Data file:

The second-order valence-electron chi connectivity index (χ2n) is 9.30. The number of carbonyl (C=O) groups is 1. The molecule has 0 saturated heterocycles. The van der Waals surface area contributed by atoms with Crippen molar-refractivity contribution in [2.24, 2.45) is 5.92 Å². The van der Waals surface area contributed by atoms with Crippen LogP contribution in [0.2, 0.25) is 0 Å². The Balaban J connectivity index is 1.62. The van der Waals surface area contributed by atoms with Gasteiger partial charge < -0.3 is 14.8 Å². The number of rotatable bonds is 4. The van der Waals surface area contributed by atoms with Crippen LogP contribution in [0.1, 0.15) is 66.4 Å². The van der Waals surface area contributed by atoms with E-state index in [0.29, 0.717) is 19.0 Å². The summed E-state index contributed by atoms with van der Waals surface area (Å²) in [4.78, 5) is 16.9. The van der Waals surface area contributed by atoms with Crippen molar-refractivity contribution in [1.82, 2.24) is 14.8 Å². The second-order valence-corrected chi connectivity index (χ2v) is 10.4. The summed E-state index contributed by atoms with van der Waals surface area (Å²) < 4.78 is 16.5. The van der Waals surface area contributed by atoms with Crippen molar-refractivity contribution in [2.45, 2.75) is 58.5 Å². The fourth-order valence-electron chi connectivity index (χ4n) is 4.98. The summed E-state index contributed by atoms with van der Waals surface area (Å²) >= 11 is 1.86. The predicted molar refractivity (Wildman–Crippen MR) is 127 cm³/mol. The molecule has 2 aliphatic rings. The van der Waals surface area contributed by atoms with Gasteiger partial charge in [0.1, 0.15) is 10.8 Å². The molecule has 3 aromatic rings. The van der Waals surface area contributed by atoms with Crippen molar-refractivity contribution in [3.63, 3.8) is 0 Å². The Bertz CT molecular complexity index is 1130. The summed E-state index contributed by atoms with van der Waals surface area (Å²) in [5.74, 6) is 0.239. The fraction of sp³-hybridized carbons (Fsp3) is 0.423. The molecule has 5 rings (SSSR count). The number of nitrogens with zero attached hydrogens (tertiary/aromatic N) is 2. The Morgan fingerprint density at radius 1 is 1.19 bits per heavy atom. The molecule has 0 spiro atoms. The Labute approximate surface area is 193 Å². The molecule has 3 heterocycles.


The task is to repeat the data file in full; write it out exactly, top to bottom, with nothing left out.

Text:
The second-order valence-electron chi connectivity index (χ2n) is 9.30. The number of carbonyl (C=O) groups is 1. The molecule has 0 saturated heterocycles. The van der Waals surface area contributed by atoms with Crippen molar-refractivity contribution in [2.24, 2.45) is 5.92 Å². The van der Waals surface area contributed by atoms with Crippen LogP contribution in [0.2, 0.25) is 0 Å². The Balaban J connectivity index is 1.62. The van der Waals surface area contributed by atoms with Gasteiger partial charge < -0.3 is 14.8 Å². The number of rotatable bonds is 4. The van der Waals surface area contributed by atoms with Crippen LogP contribution in [0.1, 0.15) is 66.4 Å². The van der Waals surface area contributed by atoms with E-state index in [0.29, 0.717) is 19.0 Å². The summed E-state index contributed by atoms with van der Waals surface area (Å²) in [4.78, 5) is 16.9. The van der Waals surface area contributed by atoms with Crippen molar-refractivity contribution in [1.82, 2.24) is 14.8 Å². The second-order valence-corrected chi connectivity index (χ2v) is 10.4. The summed E-state index contributed by atoms with van der Waals surface area (Å²) < 4.78 is 16.5. The van der Waals surface area contributed by atoms with Crippen molar-refractivity contribution in [2.45, 2.75) is 58.5 Å². The fourth-order valence-electron chi connectivity index (χ4n) is 4.98. The summed E-state index contributed by atoms with van der Waals surface area (Å²) >= 11 is 1.86. The predicted molar refractivity (Wildman–Crippen MR) is 127 cm³/mol. The molecule has 2 aliphatic rings. The van der Waals surface area contributed by atoms with Gasteiger partial charge in [0.1, 0.15) is 10.8 Å². The molecule has 3 aromatic rings. The van der Waals surface area contributed by atoms with Crippen molar-refractivity contribution in [3.63, 3.8) is 0 Å². The Bertz CT molecular complexity index is 1130. The summed E-state index contributed by atoms with van der Waals surface area (Å²) in [5.74, 6) is 0.239. The fraction of sp³-hybridized carbons (Fsp3) is 0.423. The molecule has 5 rings (SSSR count). The number of nitrogens with zero attached hydrogens (tertiary/aromatic N) is 2. The Morgan fingerprint density at radius 1 is 1.19 bits per heavy atom. The molecule has 0 spiro atoms. The Labute approximate surface area is 193 Å². The molecule has 3 heterocycles.